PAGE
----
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Relationship between Tropical Easterly Waves and Precipitation during the North American Monsoon

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  • 1 Cooperative Institute for Mesoscale Meteorological Studies, University of Oklahoma, and NOAA/National Severe Storms Laboratory, Norman, Oklahoma
  • | 2 NOAA/National Severe Storms Laboratory, Norman, Oklahoma
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Abstract

Relationships between tropical easterly waves (TEWs) and precipitation over Mexico and the United States are examined during the North American monsoon (NAM). The National Centers for Environmental Prediction–National Center for Atmospheric Research reanalysis data are used to identify 137 TEWs that cross Mexico north of 20°N after monsoon onset over a 31-yr period from 1975 to 2005. Mean precipitation anomalies over two-day periods both before and after TEW passage are determined using Climate Prediction Center daily precipitation analyses. Results indicate that positive precipitation anomalies occur along the west coast of Mexico and extending into the west-central United States in association with TEW passage. Negative precipitation anomalies are found in the south-central United States. These precipitation anomaly patterns share many similarities to precipitation anomaly patterns previously defined in association with gulf surge events. On longer time scales, correlations between the total number of these northern TEWs crossing Mexico and 90-day monsoon period precipitation anomalies are also examined. An out-of-phase relationship is found between monsoon period precipitation anomalies in the southwestern and south-central United States, suggesting that increasing the number of northern TEWs crossing Mexico leads to enhanced monsoon period rainfall in Arizona and New Mexico and reduced monsoon period rainfall in Texas and Oklahoma. Thus, these northern TEWs likely play an important role in producing the distribution of precipitation throughout the NAM region and the south-central United States during the monsoon season, and extended-range predictions of northern TEW frequency may lead to improved seasonal rainfall anomaly forecasts in these regions.

Corresponding author address: Dr. David J. Stensrud, National Severe Storms Laboratory, National Weather Center, 120 David L. Boren Blvd., Norman, OK 73072. Email: david.stensrud@noaa.gov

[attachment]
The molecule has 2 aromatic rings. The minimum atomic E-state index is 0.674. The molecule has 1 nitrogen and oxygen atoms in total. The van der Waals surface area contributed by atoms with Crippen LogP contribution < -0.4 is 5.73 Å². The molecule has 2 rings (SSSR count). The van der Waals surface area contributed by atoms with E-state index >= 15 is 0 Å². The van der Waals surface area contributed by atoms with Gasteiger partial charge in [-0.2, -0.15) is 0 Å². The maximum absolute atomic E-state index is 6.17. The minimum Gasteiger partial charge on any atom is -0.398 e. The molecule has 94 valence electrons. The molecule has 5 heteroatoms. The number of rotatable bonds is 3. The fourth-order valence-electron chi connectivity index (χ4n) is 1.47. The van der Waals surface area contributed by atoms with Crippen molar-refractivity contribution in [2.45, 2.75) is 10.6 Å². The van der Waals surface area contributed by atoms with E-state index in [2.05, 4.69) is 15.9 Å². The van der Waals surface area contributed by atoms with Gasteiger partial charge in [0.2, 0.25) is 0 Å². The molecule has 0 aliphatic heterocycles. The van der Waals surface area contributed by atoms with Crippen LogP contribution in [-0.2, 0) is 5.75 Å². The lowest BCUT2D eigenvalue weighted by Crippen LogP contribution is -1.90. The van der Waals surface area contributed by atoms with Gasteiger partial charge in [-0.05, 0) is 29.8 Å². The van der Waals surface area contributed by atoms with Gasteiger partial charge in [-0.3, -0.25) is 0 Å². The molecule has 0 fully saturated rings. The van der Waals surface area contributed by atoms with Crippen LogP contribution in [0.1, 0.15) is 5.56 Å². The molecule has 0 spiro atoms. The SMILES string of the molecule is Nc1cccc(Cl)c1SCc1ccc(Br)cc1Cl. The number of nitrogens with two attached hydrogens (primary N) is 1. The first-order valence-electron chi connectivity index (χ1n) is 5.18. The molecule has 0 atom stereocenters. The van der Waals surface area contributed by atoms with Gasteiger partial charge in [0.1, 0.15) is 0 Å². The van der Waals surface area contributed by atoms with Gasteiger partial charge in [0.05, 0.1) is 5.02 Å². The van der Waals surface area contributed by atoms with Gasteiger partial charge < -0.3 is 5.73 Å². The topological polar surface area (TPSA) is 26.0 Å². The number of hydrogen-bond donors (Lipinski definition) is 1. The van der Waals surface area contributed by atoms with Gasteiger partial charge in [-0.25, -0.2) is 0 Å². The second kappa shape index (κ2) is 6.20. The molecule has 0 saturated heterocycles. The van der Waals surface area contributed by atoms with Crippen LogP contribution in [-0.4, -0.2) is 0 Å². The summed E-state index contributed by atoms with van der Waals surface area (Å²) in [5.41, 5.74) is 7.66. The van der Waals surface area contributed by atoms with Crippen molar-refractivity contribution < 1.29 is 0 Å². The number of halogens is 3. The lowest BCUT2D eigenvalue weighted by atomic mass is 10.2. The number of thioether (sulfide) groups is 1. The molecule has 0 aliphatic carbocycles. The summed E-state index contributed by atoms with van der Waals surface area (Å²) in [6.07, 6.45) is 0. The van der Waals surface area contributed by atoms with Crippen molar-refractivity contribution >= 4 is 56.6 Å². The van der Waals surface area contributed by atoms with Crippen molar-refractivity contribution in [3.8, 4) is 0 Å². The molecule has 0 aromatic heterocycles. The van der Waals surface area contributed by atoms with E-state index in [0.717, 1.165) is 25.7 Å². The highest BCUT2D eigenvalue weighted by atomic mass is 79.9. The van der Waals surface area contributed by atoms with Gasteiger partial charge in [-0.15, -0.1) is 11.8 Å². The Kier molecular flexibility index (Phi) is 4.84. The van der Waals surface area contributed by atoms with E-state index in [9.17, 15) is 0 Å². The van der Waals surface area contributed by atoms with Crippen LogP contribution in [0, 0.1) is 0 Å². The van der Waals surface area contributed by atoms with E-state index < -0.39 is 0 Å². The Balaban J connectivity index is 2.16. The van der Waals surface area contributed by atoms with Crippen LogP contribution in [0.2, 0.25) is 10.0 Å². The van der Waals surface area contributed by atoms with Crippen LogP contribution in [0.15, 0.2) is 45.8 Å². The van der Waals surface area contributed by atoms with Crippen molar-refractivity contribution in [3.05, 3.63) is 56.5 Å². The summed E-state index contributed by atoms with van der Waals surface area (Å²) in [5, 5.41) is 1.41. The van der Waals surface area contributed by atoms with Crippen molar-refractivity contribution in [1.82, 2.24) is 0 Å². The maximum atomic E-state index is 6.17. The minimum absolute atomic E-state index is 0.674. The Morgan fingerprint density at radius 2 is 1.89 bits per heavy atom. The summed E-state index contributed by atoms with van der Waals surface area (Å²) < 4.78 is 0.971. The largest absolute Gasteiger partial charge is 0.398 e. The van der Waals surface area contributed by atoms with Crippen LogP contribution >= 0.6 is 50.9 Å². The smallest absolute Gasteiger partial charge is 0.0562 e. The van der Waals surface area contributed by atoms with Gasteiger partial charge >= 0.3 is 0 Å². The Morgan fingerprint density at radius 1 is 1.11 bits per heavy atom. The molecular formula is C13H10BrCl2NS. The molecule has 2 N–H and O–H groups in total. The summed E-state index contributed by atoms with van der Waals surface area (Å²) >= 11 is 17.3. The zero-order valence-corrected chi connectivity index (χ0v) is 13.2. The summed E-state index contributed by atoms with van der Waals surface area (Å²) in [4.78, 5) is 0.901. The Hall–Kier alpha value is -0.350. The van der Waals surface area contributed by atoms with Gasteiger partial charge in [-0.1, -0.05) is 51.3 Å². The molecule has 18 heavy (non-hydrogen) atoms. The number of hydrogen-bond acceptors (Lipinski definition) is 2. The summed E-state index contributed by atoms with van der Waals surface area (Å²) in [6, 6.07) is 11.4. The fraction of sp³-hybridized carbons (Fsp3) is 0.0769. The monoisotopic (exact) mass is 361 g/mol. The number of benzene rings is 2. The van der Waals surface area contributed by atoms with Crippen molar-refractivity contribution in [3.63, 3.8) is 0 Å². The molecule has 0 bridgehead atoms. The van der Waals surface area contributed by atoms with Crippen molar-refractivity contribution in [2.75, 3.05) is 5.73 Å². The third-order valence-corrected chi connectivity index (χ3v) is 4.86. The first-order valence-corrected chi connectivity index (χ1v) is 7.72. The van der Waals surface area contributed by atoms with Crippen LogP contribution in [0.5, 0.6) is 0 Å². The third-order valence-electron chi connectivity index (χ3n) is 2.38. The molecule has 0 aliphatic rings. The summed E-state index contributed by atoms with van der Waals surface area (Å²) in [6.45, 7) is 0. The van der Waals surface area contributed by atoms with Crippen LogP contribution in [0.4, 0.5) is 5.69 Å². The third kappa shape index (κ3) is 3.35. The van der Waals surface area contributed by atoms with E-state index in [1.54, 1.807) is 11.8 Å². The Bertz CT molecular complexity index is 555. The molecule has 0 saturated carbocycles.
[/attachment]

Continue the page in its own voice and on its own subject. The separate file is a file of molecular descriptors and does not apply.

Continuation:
Abstract

Relationships between tropical easterly waves (TEWs) and precipitation over Mexico and the United States are examined during the North American monsoon (NAM). The National Centers for Environmental Prediction–National Center for Atmospheric Research reanalysis data are used to identify 137 TEWs that cross Mexico north of 20°N after monsoon onset over a 31-yr period from 1975 to 2005. Mean precipitation anomalies over two-day periods both before and after TEW passage are determined using Climate Prediction Center daily precipitation analyses. Results indicate that positive precipitation anomalies occur along the west coast of Mexico and extending into the west-central United States in association with TEW passage. Negative precipitation anomalies are found in the south-central United States. These precipitation anomaly patterns share many similarities to precipitation anomaly patterns previously defined in association with gulf surge events. On longer time scales, correlations between the total number of these northern TEWs crossing Mexico and 90-day monsoon period precipitation anomalies are also examined. An out-of-phase relationship is found between monsoon period precipitation anomalies in the southwestern and south-central United States, suggesting that increasing the number of northern TEWs crossing Mexico leads to enhanced monsoon period rainfall in Arizona and New Mexico and reduced monsoon period rainfall in Texas and Oklahoma. Thus, these northern TEWs likely play an important role in producing the distribution of precipitation throughout the NAM region and the south-central United States during the monsoon season, and extended-range predictions of northern TEW frequency may lead to improved seasonal rainfall anomaly forecasts in these regions.

Corresponding author address: Dr. David J. Stensrud, National Severe Storms Laboratory, National Weather Center, 120 David L. Boren Blvd., Norman, OK 73072. Email: david.stensrud@noaa.gov

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